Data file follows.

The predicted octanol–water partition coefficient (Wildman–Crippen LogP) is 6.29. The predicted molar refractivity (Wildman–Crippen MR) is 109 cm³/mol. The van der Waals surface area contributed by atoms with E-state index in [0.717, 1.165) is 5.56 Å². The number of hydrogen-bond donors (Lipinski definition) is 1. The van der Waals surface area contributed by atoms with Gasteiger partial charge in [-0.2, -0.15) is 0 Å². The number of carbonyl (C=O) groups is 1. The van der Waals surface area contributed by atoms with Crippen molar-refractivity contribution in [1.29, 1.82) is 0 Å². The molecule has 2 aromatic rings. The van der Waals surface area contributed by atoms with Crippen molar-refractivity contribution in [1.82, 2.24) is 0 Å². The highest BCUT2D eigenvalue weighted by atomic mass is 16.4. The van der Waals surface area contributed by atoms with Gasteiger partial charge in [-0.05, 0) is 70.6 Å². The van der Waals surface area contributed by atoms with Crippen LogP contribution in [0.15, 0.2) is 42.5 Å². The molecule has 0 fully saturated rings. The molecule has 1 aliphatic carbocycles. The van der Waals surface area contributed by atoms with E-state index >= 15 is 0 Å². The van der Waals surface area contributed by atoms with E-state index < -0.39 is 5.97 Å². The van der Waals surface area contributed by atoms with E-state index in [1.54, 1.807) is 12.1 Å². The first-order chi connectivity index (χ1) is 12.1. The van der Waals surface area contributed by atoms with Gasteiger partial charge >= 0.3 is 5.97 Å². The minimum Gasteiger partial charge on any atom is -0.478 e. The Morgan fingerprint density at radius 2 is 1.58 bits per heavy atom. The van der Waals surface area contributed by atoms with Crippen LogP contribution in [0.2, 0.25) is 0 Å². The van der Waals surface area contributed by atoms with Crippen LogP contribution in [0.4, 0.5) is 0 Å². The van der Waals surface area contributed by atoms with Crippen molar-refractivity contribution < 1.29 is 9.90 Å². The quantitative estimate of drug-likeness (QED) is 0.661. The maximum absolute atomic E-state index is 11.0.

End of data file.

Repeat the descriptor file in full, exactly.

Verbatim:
The predicted octanol–water partition coefficient (Wildman–Crippen LogP) is 6.29. The predicted molar refractivity (Wildman–Crippen MR) is 109 cm³/mol. The van der Waals surface area contributed by atoms with E-state index in [0.717, 1.165) is 5.56 Å². The number of hydrogen-bond donors (Lipinski definition) is 1. The van der Waals surface area contributed by atoms with Gasteiger partial charge in [-0.2, -0.15) is 0 Å². The number of carbonyl (C=O) groups is 1. The van der Waals surface area contributed by atoms with Crippen molar-refractivity contribution in [1.29, 1.82) is 0 Å². The molecule has 2 aromatic rings. The van der Waals surface area contributed by atoms with Crippen molar-refractivity contribution in [1.82, 2.24) is 0 Å². The highest BCUT2D eigenvalue weighted by atomic mass is 16.4. The van der Waals surface area contributed by atoms with Gasteiger partial charge in [-0.05, 0) is 70.6 Å². The van der Waals surface area contributed by atoms with Crippen LogP contribution in [0.15, 0.2) is 42.5 Å². The molecule has 0 fully saturated rings. The molecule has 1 aliphatic carbocycles. The van der Waals surface area contributed by atoms with E-state index >= 15 is 0 Å². The van der Waals surface area contributed by atoms with E-state index < -0.39 is 5.97 Å². The van der Waals surface area contributed by atoms with E-state index in [1.54, 1.807) is 12.1 Å². The first-order chi connectivity index (χ1) is 12.1. The van der Waals surface area contributed by atoms with Gasteiger partial charge >= 0.3 is 5.97 Å². The minimum Gasteiger partial charge on any atom is -0.478 e. The Morgan fingerprint density at radius 2 is 1.58 bits per heavy atom. The van der Waals surface area contributed by atoms with Crippen LogP contribution in [0.2, 0.25) is 0 Å². The van der Waals surface area contributed by atoms with Crippen LogP contribution in [0.4, 0.5) is 0 Å². The van der Waals surface area contributed by atoms with Crippen molar-refractivity contribution < 1.29 is 9.90 Å². The quantitative estimate of drug-likeness (QED) is 0.661. The maximum absolute atomic E-state index is 11.0.